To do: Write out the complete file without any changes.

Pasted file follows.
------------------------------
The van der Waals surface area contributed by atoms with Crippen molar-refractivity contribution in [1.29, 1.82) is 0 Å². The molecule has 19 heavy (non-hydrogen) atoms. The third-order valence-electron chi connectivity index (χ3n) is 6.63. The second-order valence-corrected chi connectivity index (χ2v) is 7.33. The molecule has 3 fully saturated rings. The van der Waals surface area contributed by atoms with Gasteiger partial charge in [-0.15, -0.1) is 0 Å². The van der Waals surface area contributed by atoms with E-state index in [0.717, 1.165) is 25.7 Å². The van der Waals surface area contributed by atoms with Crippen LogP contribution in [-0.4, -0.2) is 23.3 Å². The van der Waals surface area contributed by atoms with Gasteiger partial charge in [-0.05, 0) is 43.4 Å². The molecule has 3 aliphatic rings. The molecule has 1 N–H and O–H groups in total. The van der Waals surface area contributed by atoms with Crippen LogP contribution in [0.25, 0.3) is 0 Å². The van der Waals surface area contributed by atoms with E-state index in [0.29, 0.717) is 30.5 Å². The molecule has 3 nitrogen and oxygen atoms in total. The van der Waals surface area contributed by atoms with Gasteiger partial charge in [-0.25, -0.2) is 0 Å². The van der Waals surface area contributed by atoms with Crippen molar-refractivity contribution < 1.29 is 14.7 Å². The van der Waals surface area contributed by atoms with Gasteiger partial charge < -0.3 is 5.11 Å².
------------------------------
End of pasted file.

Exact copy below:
The van der Waals surface area contributed by atoms with Crippen molar-refractivity contribution in [1.29, 1.82) is 0 Å². The molecule has 19 heavy (non-hydrogen) atoms. The third-order valence-electron chi connectivity index (χ3n) is 6.63. The second-order valence-corrected chi connectivity index (χ2v) is 7.33. The molecule has 3 fully saturated rings. The van der Waals surface area contributed by atoms with Gasteiger partial charge in [-0.15, -0.1) is 0 Å². The van der Waals surface area contributed by atoms with E-state index in [0.717, 1.165) is 25.7 Å². The van der Waals surface area contributed by atoms with Crippen LogP contribution in [-0.4, -0.2) is 23.3 Å². The van der Waals surface area contributed by atoms with Gasteiger partial charge in [-0.05, 0) is 43.4 Å². The molecule has 3 aliphatic rings. The molecule has 1 N–H and O–H groups in total. The van der Waals surface area contributed by atoms with Crippen LogP contribution in [0.25, 0.3) is 0 Å². The van der Waals surface area contributed by atoms with E-state index in [0.29, 0.717) is 30.5 Å². The molecule has 3 nitrogen and oxygen atoms in total. The van der Waals surface area contributed by atoms with Gasteiger partial charge in [-0.25, -0.2) is 0 Å². The van der Waals surface area contributed by atoms with Crippen molar-refractivity contribution < 1.29 is 14.7 Å². The van der Waals surface area contributed by atoms with Gasteiger partial charge < -0.3 is 5.11 Å².